(Feb. 19–March 20) Do you know the word “cahoots”? Strictly speaking, it means to be in league with allies who have the same intentions as you do; to scheme and dream with confederates whose interests overlap with yours. Let’s expand that definition a little further and make it one of your central themes in the coming week. For your purposes, “cahoots” will signify the following: to conspire with like–minded companions as you cook up some healthy mischief or whip up an interesting commotion or instigate a benevolent ruckus.

Meets the first Saturday of the month at 1 p.m. American Legion Post 184, 1 Legion Dr. Call 786-4508. [062912]

Peacock Guild-For Writers and Book Lovers

A literary society for bibliophiles and writers. Writer’s Salon meetings held on first Tuesday and third Wednesday. Book Club meets on the third Tuesday. All meetings start at 7:30 p.m. and meet at Flannery O’Connor Childhood Home (207 E. Charlton St.). Call 233-6014 or visit Facebook group “Peacock Guild” for more info. [062912]

Philo Cafe

A weekly discussion group that meets from 7:30pm-9pm at various locations each Monday. Anyone craving some good conversation is invited to drop by. No cost. For more info, email or look up The Philo Cafe on Facebook. [063012]

Queen of Spades Card Playing Club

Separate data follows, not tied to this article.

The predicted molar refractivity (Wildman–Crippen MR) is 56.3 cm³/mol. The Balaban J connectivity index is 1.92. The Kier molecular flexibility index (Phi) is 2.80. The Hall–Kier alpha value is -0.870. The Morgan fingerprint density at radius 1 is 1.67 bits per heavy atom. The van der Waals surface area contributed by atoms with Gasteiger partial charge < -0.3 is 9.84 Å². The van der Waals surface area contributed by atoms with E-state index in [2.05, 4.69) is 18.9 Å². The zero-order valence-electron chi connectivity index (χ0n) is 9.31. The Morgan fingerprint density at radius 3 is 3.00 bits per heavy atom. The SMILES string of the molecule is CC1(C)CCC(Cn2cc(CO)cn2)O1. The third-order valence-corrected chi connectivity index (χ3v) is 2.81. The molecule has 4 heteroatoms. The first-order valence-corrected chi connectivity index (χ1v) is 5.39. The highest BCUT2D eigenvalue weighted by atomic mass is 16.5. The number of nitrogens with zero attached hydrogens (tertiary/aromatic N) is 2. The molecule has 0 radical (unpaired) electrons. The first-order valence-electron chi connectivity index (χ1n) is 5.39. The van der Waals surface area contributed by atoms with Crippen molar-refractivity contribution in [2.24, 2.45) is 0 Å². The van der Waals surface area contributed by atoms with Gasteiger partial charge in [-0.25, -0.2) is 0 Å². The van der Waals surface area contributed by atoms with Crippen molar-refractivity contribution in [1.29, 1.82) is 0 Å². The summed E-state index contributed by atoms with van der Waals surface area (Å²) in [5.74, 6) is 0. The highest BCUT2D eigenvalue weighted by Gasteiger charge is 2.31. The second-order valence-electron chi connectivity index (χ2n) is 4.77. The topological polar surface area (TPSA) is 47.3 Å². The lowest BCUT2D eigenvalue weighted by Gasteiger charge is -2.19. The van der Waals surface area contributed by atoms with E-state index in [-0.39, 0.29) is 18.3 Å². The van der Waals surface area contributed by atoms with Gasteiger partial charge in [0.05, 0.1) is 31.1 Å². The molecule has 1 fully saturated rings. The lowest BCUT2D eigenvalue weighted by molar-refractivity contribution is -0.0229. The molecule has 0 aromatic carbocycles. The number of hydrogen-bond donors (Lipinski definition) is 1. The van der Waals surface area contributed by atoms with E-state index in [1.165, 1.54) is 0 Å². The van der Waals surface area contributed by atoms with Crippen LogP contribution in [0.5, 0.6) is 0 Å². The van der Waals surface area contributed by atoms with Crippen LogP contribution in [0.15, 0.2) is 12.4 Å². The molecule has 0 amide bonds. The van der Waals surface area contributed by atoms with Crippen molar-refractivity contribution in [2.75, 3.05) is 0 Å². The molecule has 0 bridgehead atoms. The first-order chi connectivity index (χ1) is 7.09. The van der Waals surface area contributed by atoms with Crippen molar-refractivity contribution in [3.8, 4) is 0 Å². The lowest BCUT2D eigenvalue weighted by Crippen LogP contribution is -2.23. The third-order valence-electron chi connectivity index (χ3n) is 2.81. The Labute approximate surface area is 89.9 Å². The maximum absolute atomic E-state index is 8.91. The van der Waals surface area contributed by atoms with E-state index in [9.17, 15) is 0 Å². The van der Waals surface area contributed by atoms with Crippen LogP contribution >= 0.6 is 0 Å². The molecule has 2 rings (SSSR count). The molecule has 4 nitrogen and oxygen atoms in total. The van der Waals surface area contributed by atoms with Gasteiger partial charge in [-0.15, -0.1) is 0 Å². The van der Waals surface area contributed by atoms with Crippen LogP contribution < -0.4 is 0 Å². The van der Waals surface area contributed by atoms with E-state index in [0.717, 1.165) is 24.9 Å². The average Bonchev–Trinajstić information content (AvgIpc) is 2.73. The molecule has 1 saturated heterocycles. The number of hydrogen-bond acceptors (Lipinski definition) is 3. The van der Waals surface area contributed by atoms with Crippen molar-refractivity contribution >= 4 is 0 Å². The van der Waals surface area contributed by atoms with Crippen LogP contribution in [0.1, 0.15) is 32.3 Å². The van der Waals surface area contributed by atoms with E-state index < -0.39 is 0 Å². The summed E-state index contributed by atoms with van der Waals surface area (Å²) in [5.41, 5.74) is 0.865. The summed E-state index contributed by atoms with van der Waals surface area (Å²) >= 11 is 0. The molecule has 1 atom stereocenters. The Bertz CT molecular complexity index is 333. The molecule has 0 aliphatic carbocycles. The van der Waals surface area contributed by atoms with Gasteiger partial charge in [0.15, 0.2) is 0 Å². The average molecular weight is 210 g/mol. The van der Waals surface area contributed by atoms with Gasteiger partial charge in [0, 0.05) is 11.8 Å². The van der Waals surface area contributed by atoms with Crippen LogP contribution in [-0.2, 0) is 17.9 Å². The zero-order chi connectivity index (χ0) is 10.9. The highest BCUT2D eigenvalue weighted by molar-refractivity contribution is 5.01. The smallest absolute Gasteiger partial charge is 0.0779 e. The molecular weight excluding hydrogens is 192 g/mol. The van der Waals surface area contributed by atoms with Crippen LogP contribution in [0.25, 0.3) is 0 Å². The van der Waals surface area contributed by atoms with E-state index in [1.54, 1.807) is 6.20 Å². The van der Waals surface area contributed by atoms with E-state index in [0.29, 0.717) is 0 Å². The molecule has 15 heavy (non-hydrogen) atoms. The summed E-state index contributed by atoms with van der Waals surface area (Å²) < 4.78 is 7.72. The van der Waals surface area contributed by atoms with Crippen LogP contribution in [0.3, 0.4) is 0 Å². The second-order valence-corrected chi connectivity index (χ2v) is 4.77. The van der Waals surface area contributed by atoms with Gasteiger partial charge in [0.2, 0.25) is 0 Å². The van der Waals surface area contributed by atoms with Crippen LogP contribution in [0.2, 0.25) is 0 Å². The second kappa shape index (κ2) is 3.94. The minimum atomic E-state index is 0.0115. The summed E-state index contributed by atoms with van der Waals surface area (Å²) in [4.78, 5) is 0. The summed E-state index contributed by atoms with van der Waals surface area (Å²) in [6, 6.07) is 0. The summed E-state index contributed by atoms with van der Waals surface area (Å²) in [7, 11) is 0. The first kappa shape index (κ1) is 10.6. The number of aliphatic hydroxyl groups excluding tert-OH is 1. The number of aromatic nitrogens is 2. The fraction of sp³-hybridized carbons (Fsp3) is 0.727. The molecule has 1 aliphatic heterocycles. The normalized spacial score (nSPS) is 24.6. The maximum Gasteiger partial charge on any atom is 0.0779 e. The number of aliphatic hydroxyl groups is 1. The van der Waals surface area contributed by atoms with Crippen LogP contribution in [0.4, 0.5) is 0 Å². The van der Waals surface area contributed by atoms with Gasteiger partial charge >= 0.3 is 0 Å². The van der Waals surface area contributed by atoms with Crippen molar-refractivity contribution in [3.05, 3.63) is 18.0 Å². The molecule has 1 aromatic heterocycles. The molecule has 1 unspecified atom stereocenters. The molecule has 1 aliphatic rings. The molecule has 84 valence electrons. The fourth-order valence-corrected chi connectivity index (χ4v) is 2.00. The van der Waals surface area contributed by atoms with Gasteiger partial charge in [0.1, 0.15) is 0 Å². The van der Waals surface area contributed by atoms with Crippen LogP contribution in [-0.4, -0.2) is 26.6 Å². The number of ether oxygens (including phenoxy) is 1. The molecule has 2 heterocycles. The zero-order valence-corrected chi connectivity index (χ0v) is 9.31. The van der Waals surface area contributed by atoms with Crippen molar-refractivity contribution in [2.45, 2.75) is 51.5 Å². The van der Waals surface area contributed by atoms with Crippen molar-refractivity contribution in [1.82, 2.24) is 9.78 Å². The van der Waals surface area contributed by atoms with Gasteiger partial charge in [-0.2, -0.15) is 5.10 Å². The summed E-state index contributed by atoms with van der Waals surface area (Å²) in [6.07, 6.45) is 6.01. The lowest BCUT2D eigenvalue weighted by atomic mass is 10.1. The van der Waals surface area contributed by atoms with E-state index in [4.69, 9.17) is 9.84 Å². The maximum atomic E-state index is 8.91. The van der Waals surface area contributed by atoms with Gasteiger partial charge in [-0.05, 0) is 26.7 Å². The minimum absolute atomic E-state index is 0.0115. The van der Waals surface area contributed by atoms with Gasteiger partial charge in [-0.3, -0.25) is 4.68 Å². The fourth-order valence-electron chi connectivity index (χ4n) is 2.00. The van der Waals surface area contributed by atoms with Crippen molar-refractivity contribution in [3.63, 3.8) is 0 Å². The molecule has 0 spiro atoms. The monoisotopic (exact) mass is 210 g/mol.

A new club formed to bring lovers of card games together to play games such as Spades, Hearts, Rummy, etc. We will meet every other Thursday from 7:30 to 9 p.m. at The Sentient Bean, 13. E. Park Ave. Next meeting is July 19. Children are welcome. No fee. Information: 912-660-8585. [071512]

Richmond Hill Roadies Running Club

A chartered running club of the Road Runners Association of America. Monthly training sessions and seminars. Weekly runs. Kathy Ackerman,756-5865 or Billy Tomlinson 5965965. [062912]

Rogue Phoenix Sci-Fi Fantasy Club

Members of Starfleet International and The Klingon Assault Group meet the first Sunday at 4 pm. at 5429 LaRoche Ave and the third Tuesday at Super King Buffet, 10201 Abercorn Street at 7:30 p.m. Call 308-2094, email kasak@comcast. net or visit [062912]

Safe Kids Savannah

A coalition dedicated to preventing childhood injuries, holds a meeting on the second Tuesday of every month from 11:30am-1pm. Visit www. or call 912-353-3148 for more info. [062912]

Savannah Art Association

The non-profit art association, the Southeast’s oldest, is taking applications for membership. Workshops, community programs, exhibition opportunities, and an artistic community of diverse and creative people from all ages, mediums, and skill levels. Information: 912-232-7731 [062912]

Savannah Authors Autonomous Writing Group